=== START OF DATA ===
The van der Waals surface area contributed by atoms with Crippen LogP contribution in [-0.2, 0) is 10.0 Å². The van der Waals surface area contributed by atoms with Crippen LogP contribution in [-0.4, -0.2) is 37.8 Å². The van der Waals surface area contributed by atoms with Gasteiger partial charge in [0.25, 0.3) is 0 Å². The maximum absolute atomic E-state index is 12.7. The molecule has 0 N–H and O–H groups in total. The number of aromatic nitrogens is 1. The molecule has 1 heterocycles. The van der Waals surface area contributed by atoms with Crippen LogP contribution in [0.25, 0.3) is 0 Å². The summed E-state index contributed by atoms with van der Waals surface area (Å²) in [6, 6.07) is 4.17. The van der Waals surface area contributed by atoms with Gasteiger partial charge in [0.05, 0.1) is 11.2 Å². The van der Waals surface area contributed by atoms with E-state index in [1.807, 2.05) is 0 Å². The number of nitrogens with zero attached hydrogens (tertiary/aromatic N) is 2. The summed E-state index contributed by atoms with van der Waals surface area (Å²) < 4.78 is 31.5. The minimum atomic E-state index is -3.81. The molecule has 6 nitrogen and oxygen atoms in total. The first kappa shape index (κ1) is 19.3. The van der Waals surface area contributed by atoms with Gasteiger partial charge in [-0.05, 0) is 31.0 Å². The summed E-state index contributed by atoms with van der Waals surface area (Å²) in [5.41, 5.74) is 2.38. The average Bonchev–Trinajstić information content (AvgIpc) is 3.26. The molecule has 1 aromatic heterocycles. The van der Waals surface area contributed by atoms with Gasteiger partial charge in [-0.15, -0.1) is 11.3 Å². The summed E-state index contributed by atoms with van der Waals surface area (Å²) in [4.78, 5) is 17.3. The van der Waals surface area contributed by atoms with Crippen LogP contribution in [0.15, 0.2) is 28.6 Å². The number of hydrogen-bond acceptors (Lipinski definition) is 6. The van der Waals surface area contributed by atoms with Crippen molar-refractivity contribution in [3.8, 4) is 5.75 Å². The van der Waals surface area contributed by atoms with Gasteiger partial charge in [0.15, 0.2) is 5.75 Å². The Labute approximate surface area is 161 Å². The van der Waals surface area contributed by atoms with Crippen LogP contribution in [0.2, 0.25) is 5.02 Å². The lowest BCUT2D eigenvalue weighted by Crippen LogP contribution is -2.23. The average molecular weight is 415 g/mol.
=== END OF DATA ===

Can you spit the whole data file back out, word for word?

The van der Waals surface area contributed by atoms with Crippen LogP contribution in [-0.2, 0) is 10.0 Å². The van der Waals surface area contributed by atoms with Crippen LogP contribution in [-0.4, -0.2) is 37.8 Å². The van der Waals surface area contributed by atoms with Gasteiger partial charge in [0.25, 0.3) is 0 Å². The maximum absolute atomic E-state index is 12.7. The molecule has 0 N–H and O–H groups in total. The number of aromatic nitrogens is 1. The molecule has 1 heterocycles. The van der Waals surface area contributed by atoms with Crippen LogP contribution in [0.25, 0.3) is 0 Å². The summed E-state index contributed by atoms with van der Waals surface area (Å²) in [6, 6.07) is 4.17. The van der Waals surface area contributed by atoms with Gasteiger partial charge in [0.05, 0.1) is 11.2 Å². The van der Waals surface area contributed by atoms with E-state index in [1.807, 2.05) is 0 Å². The number of nitrogens with zero attached hydrogens (tertiary/aromatic N) is 2. The summed E-state index contributed by atoms with van der Waals surface area (Å²) < 4.78 is 31.5. The minimum atomic E-state index is -3.81. The molecule has 6 nitrogen and oxygen atoms in total. The first kappa shape index (κ1) is 19.3. The van der Waals surface area contributed by atoms with Gasteiger partial charge in [-0.05, 0) is 31.0 Å². The summed E-state index contributed by atoms with van der Waals surface area (Å²) in [5.41, 5.74) is 2.38. The average Bonchev–Trinajstić information content (AvgIpc) is 3.26. The molecule has 1 aromatic heterocycles. The van der Waals surface area contributed by atoms with Gasteiger partial charge in [-0.15, -0.1) is 11.3 Å². The summed E-state index contributed by atoms with van der Waals surface area (Å²) in [4.78, 5) is 17.3. The van der Waals surface area contributed by atoms with Crippen LogP contribution in [0.15, 0.2) is 28.6 Å². The number of hydrogen-bond acceptors (Lipinski definition) is 6. The van der Waals surface area contributed by atoms with Crippen molar-refractivity contribution in [3.8, 4) is 5.75 Å². The van der Waals surface area contributed by atoms with Gasteiger partial charge in [0.15, 0.2) is 5.75 Å². The Labute approximate surface area is 161 Å². The van der Waals surface area contributed by atoms with Crippen LogP contribution in [0.2, 0.25) is 5.02 Å². The lowest BCUT2D eigenvalue weighted by Crippen LogP contribution is -2.23. The average molecular weight is 415 g/mol.